Attempts to halt or reverse the aging process (senescence) have been intense and multi-pronged, boosted by the inherent desire of man to ever remain young. The biosynthesis and activity of many hormones declines with age, including the human growth hormone (HGH), testosterone, dehydroepiandrosterone, and melatonin. Many prescription pills and over-the-counter (OTC) dietary supplements have been marketed.
Another group of drugs which is likely to gain importance are the "smart pills" or agents which improve the cognitive function in man, i.e., the faculty of thinking, understanding and reasoning. On their development the USA spends billions yearly. It is claimed that these "nootropics" (agents acting on the mind) improve age-related decline in human intelligence and memory. After the introduction of piracetam over 30 chemicals have been shown to have nootropic action. These include centrophenoxine, DHEA, choline/lecithin, hydergine, vasopressin, and oxiracetam. These agents are yet to be completely evaluated for their efficacy and safety.
The American biochemist Bruce Ames, and molecular biologist Juduth Campisi have made enlightening discoveries by linking oxidation, DNA mutation, and age. The role of antioxidants and anti-aging agents has been well documented. Anti-wrinkle agents like botulinum toxin (Botox) and many herbal preparations are being used to iron out the tell tale wrinkles.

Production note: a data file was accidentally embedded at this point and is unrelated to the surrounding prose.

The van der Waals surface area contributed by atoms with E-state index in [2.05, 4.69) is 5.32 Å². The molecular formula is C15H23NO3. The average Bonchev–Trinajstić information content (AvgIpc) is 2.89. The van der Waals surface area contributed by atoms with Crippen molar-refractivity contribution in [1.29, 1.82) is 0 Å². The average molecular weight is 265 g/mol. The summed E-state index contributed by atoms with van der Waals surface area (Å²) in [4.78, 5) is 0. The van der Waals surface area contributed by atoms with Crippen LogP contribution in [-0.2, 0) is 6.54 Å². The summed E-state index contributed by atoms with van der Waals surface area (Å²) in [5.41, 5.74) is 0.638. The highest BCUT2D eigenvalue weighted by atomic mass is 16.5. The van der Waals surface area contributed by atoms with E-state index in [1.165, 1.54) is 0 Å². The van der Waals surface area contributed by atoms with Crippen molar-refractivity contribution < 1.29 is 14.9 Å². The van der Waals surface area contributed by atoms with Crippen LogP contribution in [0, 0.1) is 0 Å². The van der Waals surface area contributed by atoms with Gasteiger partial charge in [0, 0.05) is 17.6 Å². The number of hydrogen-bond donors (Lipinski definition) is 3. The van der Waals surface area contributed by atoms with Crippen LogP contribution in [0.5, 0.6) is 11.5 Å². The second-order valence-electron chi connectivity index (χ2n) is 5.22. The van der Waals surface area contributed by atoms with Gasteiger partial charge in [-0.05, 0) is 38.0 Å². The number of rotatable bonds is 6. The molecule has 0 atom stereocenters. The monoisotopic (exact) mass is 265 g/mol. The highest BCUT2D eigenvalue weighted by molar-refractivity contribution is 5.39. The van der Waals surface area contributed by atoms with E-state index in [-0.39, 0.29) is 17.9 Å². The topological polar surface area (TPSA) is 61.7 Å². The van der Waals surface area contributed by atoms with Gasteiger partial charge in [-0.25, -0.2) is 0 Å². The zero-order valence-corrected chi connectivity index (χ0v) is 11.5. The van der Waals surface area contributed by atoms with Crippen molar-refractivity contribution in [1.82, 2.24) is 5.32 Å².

In fact, man does not want to look and feel old ever. Specially the male's concern about sexual prowess is far more intense than the female's. Indeed, modern endocrinology had its crude beginnings with the announcement of 72 year old Prof. Brown-Sequard (1817-1894) , the great French physiologist and neurologist, that he had rejuvenated himself with injections of a saline-extract of dog's testicles. In quotes, "It is sufficient to state that everything I have not been able to do for several years on account of my advanced age, I am today able to perform admirably". Now we know that Brown-Sequard had the right idea but the wrong extract, as testosterone is not soluble in saline. His colleagues rejected the suggestion, and he had to admit that his rejuvenation must have been due to wishful thinking. This revelation happened just in time to save the dog population of Europe.
"Steroid Drugs" by Norman Appleweig, MCGraw-Hill, 1962, pp 242).